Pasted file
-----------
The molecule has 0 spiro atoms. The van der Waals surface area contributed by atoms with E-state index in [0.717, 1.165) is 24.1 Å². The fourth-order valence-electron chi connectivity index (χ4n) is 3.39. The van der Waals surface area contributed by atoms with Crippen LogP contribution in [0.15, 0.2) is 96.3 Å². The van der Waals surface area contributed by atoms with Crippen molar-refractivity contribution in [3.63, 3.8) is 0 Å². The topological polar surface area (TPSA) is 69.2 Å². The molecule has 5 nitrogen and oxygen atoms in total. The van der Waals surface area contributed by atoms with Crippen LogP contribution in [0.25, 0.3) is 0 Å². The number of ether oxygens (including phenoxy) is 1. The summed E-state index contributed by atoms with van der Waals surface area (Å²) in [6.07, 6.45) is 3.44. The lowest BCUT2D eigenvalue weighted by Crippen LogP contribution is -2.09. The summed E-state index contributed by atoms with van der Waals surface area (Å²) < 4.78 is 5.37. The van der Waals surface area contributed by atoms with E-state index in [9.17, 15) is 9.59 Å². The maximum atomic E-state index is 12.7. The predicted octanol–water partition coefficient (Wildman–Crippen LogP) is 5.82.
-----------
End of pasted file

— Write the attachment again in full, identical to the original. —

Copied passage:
The molecule has 0 spiro atoms. The van der Waals surface area contributed by atoms with E-state index in [0.717, 1.165) is 24.1 Å². The fourth-order valence-electron chi connectivity index (χ4n) is 3.39. The van der Waals surface area contributed by atoms with Crippen LogP contribution in [0.15, 0.2) is 96.3 Å². The van der Waals surface area contributed by atoms with Crippen molar-refractivity contribution in [3.63, 3.8) is 0 Å². The topological polar surface area (TPSA) is 69.2 Å². The molecule has 5 nitrogen and oxygen atoms in total. The van der Waals surface area contributed by atoms with Crippen LogP contribution in [0.25, 0.3) is 0 Å². The number of ether oxygens (including phenoxy) is 1. The summed E-state index contributed by atoms with van der Waals surface area (Å²) in [6.07, 6.45) is 3.44. The lowest BCUT2D eigenvalue weighted by Crippen LogP contribution is -2.09. The summed E-state index contributed by atoms with van der Waals surface area (Å²) < 4.78 is 5.37. The van der Waals surface area contributed by atoms with E-state index in [9.17, 15) is 9.59 Å². The maximum atomic E-state index is 12.7. The predicted octanol–water partition coefficient (Wildman–Crippen LogP) is 5.82.